A Plea for Schemas

Len Bullard cbullard at hiwaay.net
Thu Nov 4 01:50:53 GMT 1999

Rick Jelliffe wrote:
> Tim is of course correct that a schema is only part of the whole
> picture, but a schema language can be judged on how readily it allows
> useful systems and tools to be built.  

Ok.  Another way to look at it is to look at the frequency of 
change in the information and determine if a schema is an 
where in the process the schema is an effective tool.  There 
are a lot of applications whose market loosely hangs 
in the "authoring" category.  Is anyone applying schemas to dimensions 
for multi-dimensional database designs, yeVenerableHypercubes 
for online analytical processing?

> That being so, it may be a strong
> schema system is one which has some 'use' information as well as the
> "pure" schemas: documentation, forms building, validation, style, etc.:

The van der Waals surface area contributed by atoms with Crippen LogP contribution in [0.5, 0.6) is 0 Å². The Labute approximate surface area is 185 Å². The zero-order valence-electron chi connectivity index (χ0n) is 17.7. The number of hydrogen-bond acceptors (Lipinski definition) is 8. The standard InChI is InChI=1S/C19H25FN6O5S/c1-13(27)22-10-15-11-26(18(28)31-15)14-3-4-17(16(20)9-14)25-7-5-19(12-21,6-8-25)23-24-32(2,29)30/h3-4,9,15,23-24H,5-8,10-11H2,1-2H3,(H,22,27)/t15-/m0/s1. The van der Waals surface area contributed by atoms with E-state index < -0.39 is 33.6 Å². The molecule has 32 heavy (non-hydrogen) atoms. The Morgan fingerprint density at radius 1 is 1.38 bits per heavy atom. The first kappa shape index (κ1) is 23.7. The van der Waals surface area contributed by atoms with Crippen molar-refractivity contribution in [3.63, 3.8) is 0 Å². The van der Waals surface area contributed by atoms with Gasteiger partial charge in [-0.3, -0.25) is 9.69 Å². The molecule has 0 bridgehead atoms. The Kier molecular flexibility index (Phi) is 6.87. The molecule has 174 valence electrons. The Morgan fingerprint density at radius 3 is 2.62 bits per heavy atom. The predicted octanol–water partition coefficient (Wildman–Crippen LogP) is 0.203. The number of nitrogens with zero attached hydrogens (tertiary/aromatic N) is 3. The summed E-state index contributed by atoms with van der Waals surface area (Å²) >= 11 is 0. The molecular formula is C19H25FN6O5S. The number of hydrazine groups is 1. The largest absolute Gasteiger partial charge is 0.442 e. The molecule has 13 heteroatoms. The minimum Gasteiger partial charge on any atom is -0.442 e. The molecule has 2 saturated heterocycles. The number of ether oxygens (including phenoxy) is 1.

> where the type information from the schema can directly be used for some
> purpose.
> DTDs provide simple stucture models but also have infoset contributions
> with #FIXED attributes and default attribute values (i.e., a simple
> transformation of the instance). This makes them 'impure' as a schema
> language, but undoubtedly more useful.

Schemas that gracefully handle time volatility issues will be useful. 
However for that to work, the schema has to be dynamic, and I rather 
thought that was the attractiveness of XML schemas.  I can instrument 
processes and use the events to modify a schema via the DOM, thus 
closing the loop.  Better than hardwiring templates, I would think.


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